post #7 of 12
You will get smoke flavor the entire time you add smoke.
I would not pull the pork before 145-150 internal next time however, I think Red was right on.
I'm glad it worked out.
post #8 of 12
Thread Starter 
Hey Sqwib, I thought I read somewhere (maybe in one of Jeff's newsletters?) that anything after 140, the smoke stops penetrating the meat so it would be a waste of wood to go any more than that on a charcoal snoker? It is possible that I read the article incorrectly so I'm glad you clarified :)
post #9 of 12

MrChuckieRock:

the smoke penetration debate is a point of contention for many Q'ers...current studies appear consistent with the theory that, as SQWIB wrote, meat will take on smoke through the whole process (though many factors come into play...)

Hope that helps!

post #10 of 12
Quote:
Originally Posted by MrChuckieRock View Post

Hey Sqwib, I thought I read somewhere (maybe in one of Jeff's newsletters?) that anything after 140, the smoke stops penetrating the meat so it would be a waste of wood to go any more than that on a charcoal snoker? It is possible that I read the article incorrectly so I'm glad you clarified :)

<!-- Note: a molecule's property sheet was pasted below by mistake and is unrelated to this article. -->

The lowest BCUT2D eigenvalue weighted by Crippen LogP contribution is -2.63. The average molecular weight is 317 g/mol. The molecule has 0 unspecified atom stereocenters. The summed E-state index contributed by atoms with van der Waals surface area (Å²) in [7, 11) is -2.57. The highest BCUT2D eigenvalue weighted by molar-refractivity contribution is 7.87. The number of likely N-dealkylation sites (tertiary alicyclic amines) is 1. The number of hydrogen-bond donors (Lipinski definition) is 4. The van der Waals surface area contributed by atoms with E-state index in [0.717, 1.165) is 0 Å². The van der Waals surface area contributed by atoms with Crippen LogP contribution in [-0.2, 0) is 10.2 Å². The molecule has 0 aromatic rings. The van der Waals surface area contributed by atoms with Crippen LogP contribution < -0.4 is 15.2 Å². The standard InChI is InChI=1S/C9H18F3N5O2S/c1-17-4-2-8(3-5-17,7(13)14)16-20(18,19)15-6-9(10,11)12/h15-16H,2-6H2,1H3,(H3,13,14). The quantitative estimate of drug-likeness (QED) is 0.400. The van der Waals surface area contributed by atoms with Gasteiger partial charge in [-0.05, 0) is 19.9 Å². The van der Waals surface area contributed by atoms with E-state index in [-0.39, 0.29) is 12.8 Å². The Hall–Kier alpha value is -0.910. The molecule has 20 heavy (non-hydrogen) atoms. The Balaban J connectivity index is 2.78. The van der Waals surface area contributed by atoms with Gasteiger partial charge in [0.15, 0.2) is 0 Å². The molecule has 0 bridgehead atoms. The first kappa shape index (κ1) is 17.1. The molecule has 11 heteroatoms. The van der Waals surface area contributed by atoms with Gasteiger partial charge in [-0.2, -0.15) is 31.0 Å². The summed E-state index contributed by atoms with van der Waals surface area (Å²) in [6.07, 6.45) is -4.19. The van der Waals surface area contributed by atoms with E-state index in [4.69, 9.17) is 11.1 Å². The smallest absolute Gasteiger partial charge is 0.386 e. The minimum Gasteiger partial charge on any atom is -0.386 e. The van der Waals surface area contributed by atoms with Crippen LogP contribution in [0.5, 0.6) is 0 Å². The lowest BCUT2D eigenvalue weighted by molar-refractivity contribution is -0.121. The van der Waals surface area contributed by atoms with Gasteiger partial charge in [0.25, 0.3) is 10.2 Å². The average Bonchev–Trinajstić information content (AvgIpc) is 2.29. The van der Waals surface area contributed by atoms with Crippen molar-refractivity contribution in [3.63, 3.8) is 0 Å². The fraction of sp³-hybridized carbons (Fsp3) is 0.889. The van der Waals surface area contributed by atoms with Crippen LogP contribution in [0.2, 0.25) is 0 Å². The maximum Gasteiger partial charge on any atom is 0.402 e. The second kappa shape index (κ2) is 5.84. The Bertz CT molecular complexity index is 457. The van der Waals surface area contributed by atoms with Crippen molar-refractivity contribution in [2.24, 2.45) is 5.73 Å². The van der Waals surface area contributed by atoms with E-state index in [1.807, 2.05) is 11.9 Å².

At 140°F is the temp at which the smoke ring formation ceases, in case you were wondering.

post #11 of 12
Thread Starter 
Ahhhh ok. Definitely makes more sense now. That's why I was confused. Appreciate all the help guys. I love the fact that everyone is quick to help a newbie in need!
post #12 of 12

If rushed and have to do it on the day, put Smoke on until 165*F and wrap,place in a pre-heated Oven until IT is 200*F or so for pulling. They pull better when pulled right after an hours or so rest(cool a bit) then pull the bone out and Shred with Bearclaws or 2 large Salad Forks...Finish with a Sauce(Soflaquer's is great.) bag and place in Fridge , in vacuum bags and Boil to heat the next day or at the Party. I did a party of 300 Iron Coffin Bikers and had no problem...drool.gif